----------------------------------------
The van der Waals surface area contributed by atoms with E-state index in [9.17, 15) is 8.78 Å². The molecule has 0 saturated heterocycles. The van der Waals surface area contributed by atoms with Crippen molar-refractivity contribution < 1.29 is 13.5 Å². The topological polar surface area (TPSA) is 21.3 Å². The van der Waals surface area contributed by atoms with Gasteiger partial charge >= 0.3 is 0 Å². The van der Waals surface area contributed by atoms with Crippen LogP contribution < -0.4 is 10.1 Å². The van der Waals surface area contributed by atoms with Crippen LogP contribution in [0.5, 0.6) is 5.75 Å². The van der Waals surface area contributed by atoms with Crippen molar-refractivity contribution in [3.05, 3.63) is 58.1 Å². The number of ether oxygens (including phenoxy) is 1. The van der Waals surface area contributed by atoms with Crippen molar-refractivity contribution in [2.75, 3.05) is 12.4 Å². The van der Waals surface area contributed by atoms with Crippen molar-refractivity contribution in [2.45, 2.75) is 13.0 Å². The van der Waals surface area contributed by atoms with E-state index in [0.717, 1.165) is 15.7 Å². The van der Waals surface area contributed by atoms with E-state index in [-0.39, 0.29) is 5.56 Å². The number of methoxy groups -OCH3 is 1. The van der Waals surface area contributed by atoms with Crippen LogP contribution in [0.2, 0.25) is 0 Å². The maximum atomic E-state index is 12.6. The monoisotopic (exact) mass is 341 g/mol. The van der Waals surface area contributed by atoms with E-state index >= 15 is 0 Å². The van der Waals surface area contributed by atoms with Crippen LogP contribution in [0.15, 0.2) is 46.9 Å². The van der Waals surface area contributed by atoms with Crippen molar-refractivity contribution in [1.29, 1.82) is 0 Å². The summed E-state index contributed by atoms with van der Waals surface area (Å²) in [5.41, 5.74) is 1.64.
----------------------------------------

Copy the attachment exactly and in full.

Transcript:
The van der Waals surface area contributed by atoms with E-state index in [9.17, 15) is 8.78 Å². The molecule has 0 saturated heterocycles. The van der Waals surface area contributed by atoms with Crippen molar-refractivity contribution < 1.29 is 13.5 Å². The topological polar surface area (TPSA) is 21.3 Å². The van der Waals surface area contributed by atoms with Gasteiger partial charge >= 0.3 is 0 Å². The van der Waals surface area contributed by atoms with Crippen LogP contribution < -0.4 is 10.1 Å². The van der Waals surface area contributed by atoms with Crippen LogP contribution in [0.5, 0.6) is 5.75 Å². The van der Waals surface area contributed by atoms with Crippen molar-refractivity contribution in [3.05, 3.63) is 58.1 Å². The number of ether oxygens (including phenoxy) is 1. The van der Waals surface area contributed by atoms with Crippen molar-refractivity contribution in [2.75, 3.05) is 12.4 Å². The van der Waals surface area contributed by atoms with Crippen molar-refractivity contribution in [2.45, 2.75) is 13.0 Å². The van der Waals surface area contributed by atoms with E-state index in [0.717, 1.165) is 15.7 Å². The van der Waals surface area contributed by atoms with E-state index in [-0.39, 0.29) is 5.56 Å². The number of methoxy groups -OCH3 is 1. The van der Waals surface area contributed by atoms with Crippen LogP contribution in [0.2, 0.25) is 0 Å². The maximum atomic E-state index is 12.6. The monoisotopic (exact) mass is 341 g/mol. The van der Waals surface area contributed by atoms with E-state index >= 15 is 0 Å². The van der Waals surface area contributed by atoms with Crippen LogP contribution in [0.15, 0.2) is 46.9 Å². The van der Waals surface area contributed by atoms with Crippen molar-refractivity contribution in [1.29, 1.82) is 0 Å². The summed E-state index contributed by atoms with van der Waals surface area (Å²) in [5.41, 5.74) is 1.64.